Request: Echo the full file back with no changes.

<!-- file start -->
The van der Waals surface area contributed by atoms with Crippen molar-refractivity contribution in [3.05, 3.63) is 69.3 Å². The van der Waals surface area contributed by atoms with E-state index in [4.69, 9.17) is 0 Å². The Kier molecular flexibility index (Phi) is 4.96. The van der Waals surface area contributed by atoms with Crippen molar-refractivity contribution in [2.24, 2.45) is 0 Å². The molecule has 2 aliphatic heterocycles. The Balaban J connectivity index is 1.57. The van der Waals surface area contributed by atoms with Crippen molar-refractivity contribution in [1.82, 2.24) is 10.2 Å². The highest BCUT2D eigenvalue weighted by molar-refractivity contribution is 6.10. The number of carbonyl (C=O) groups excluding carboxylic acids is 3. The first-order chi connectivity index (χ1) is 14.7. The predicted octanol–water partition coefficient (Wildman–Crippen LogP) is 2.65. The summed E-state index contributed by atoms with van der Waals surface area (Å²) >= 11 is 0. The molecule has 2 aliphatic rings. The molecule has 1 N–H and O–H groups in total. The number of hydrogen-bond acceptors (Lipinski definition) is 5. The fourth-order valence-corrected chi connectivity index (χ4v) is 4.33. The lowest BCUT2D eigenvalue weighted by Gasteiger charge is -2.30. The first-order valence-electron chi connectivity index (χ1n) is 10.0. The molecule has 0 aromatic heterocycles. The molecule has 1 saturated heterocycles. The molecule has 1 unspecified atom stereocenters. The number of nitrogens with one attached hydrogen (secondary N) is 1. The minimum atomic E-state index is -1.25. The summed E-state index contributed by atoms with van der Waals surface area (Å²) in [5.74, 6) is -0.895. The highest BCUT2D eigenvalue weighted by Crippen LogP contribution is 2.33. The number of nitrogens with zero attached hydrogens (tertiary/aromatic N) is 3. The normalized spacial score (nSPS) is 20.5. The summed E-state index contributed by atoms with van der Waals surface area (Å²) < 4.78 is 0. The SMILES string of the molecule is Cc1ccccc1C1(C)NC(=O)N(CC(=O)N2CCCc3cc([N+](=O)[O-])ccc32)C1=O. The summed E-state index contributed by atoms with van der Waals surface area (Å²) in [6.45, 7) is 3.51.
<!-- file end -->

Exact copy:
The van der Waals surface area contributed by atoms with Crippen molar-refractivity contribution in [3.05, 3.63) is 69.3 Å². The van der Waals surface area contributed by atoms with E-state index in [4.69, 9.17) is 0 Å². The Kier molecular flexibility index (Phi) is 4.96. The van der Waals surface area contributed by atoms with Crippen molar-refractivity contribution in [2.24, 2.45) is 0 Å². The molecule has 2 aliphatic heterocycles. The Balaban J connectivity index is 1.57. The van der Waals surface area contributed by atoms with Crippen molar-refractivity contribution in [1.82, 2.24) is 10.2 Å². The highest BCUT2D eigenvalue weighted by molar-refractivity contribution is 6.10. The number of carbonyl (C=O) groups excluding carboxylic acids is 3. The first-order chi connectivity index (χ1) is 14.7. The predicted octanol–water partition coefficient (Wildman–Crippen LogP) is 2.65. The summed E-state index contributed by atoms with van der Waals surface area (Å²) >= 11 is 0. The molecule has 2 aliphatic rings. The molecule has 1 N–H and O–H groups in total. The number of hydrogen-bond acceptors (Lipinski definition) is 5. The fourth-order valence-corrected chi connectivity index (χ4v) is 4.33. The lowest BCUT2D eigenvalue weighted by Gasteiger charge is -2.30. The first-order valence-electron chi connectivity index (χ1n) is 10.0. The molecule has 0 aromatic heterocycles. The molecule has 1 saturated heterocycles. The molecule has 1 unspecified atom stereocenters. The number of nitrogens with one attached hydrogen (secondary N) is 1. The minimum atomic E-state index is -1.25. The summed E-state index contributed by atoms with van der Waals surface area (Å²) in [5.74, 6) is -0.895. The highest BCUT2D eigenvalue weighted by Crippen LogP contribution is 2.33. The number of nitrogens with zero attached hydrogens (tertiary/aromatic N) is 3. The normalized spacial score (nSPS) is 20.5. The summed E-state index contributed by atoms with van der Waals surface area (Å²) < 4.78 is 0. The SMILES string of the molecule is Cc1ccccc1C1(C)NC(=O)N(CC(=O)N2CCCc3cc([N+](=O)[O-])ccc32)C1=O. The summed E-state index contributed by atoms with van der Waals surface area (Å²) in [6.45, 7) is 3.51.